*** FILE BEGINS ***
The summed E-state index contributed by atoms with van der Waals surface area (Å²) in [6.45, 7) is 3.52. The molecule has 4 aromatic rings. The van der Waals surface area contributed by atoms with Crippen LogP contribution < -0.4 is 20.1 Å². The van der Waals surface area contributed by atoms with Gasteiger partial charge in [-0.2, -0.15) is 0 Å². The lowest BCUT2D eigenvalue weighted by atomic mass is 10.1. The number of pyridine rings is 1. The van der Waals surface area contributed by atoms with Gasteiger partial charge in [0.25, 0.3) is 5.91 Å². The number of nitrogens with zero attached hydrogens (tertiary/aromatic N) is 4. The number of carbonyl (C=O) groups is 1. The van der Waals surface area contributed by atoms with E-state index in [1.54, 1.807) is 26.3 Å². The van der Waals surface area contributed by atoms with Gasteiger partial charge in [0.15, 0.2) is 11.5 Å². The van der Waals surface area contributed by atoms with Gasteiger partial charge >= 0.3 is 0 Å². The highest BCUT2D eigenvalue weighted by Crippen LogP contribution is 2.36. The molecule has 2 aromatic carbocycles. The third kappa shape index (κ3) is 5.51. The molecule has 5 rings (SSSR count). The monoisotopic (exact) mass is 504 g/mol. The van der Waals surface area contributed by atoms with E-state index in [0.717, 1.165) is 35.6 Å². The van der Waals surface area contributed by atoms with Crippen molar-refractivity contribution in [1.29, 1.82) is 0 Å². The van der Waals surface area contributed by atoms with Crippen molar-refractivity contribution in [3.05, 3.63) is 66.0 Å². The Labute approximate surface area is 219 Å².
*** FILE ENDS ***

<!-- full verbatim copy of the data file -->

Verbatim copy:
The summed E-state index contributed by atoms with van der Waals surface area (Å²) in [6.45, 7) is 3.52. The molecule has 4 aromatic rings. The van der Waals surface area contributed by atoms with Crippen LogP contribution < -0.4 is 20.1 Å². The van der Waals surface area contributed by atoms with Gasteiger partial charge in [-0.2, -0.15) is 0 Å². The lowest BCUT2D eigenvalue weighted by atomic mass is 10.1. The number of pyridine rings is 1. The van der Waals surface area contributed by atoms with Gasteiger partial charge in [0.25, 0.3) is 5.91 Å². The number of nitrogens with zero attached hydrogens (tertiary/aromatic N) is 4. The number of carbonyl (C=O) groups is 1. The van der Waals surface area contributed by atoms with E-state index in [1.54, 1.807) is 26.3 Å². The van der Waals surface area contributed by atoms with Gasteiger partial charge in [0.15, 0.2) is 11.5 Å². The van der Waals surface area contributed by atoms with Gasteiger partial charge >= 0.3 is 0 Å². The highest BCUT2D eigenvalue weighted by Crippen LogP contribution is 2.36. The molecule has 2 aromatic carbocycles. The third kappa shape index (κ3) is 5.51. The molecule has 5 rings (SSSR count). The monoisotopic (exact) mass is 504 g/mol. The van der Waals surface area contributed by atoms with E-state index in [0.717, 1.165) is 35.6 Å². The van der Waals surface area contributed by atoms with Crippen molar-refractivity contribution in [1.29, 1.82) is 0 Å². The van der Waals surface area contributed by atoms with Crippen molar-refractivity contribution in [3.05, 3.63) is 66.0 Å². The Labute approximate surface area is 219 Å².